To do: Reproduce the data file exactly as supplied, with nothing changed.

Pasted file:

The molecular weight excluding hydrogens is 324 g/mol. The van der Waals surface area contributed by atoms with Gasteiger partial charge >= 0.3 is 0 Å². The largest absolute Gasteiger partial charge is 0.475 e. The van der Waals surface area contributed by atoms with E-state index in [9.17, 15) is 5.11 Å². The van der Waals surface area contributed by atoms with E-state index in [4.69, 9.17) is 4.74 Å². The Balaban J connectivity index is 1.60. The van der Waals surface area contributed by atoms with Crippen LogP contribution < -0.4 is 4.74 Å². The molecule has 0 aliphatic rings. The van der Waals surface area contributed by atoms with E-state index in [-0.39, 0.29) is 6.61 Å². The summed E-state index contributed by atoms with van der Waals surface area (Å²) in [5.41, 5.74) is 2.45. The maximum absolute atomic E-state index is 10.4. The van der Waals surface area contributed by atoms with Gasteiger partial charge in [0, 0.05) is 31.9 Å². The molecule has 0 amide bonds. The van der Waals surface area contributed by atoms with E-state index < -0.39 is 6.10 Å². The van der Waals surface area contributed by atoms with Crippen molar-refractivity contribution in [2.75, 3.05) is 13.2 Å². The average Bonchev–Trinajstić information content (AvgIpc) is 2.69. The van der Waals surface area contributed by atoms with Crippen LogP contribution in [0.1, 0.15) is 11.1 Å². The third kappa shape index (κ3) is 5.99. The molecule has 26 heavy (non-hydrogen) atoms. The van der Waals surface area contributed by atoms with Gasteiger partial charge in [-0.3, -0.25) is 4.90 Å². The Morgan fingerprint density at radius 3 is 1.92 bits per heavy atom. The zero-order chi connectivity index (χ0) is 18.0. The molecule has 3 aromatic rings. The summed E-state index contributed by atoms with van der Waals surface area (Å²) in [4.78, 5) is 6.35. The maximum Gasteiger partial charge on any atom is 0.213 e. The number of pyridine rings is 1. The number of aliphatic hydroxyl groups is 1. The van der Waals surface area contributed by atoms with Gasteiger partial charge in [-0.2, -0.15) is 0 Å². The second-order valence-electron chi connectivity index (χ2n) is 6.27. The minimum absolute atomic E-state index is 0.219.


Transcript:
The molecular weight excluding hydrogens is 324 g/mol. The van der Waals surface area contributed by atoms with Gasteiger partial charge >= 0.3 is 0 Å². The largest absolute Gasteiger partial charge is 0.475 e. The van der Waals surface area contributed by atoms with E-state index in [9.17, 15) is 5.11 Å². The van der Waals surface area contributed by atoms with E-state index in [4.69, 9.17) is 4.74 Å². The Balaban J connectivity index is 1.60. The van der Waals surface area contributed by atoms with Crippen LogP contribution < -0.4 is 4.74 Å². The molecule has 0 aliphatic rings. The van der Waals surface area contributed by atoms with E-state index in [-0.39, 0.29) is 6.61 Å². The summed E-state index contributed by atoms with van der Waals surface area (Å²) in [5.41, 5.74) is 2.45. The maximum absolute atomic E-state index is 10.4. The van der Waals surface area contributed by atoms with Gasteiger partial charge in [0, 0.05) is 31.9 Å². The molecule has 0 amide bonds. The van der Waals surface area contributed by atoms with E-state index < -0.39 is 6.10 Å². The van der Waals surface area contributed by atoms with Crippen molar-refractivity contribution in [2.75, 3.05) is 13.2 Å². The average Bonchev–Trinajstić information content (AvgIpc) is 2.69. The van der Waals surface area contributed by atoms with Crippen LogP contribution in [0.1, 0.15) is 11.1 Å². The third kappa shape index (κ3) is 5.99. The molecule has 26 heavy (non-hydrogen) atoms. The van der Waals surface area contributed by atoms with Gasteiger partial charge in [-0.3, -0.25) is 4.90 Å². The Morgan fingerprint density at radius 3 is 1.92 bits per heavy atom. The zero-order chi connectivity index (χ0) is 18.0. The molecule has 3 aromatic rings. The summed E-state index contributed by atoms with van der Waals surface area (Å²) in [4.78, 5) is 6.35. The maximum Gasteiger partial charge on any atom is 0.213 e. The number of pyridine rings is 1. The number of aliphatic hydroxyl groups is 1. The van der Waals surface area contributed by atoms with Gasteiger partial charge in [-0.2, -0.15) is 0 Å². The second-order valence-electron chi connectivity index (χ2n) is 6.27. The minimum absolute atomic E-state index is 0.219.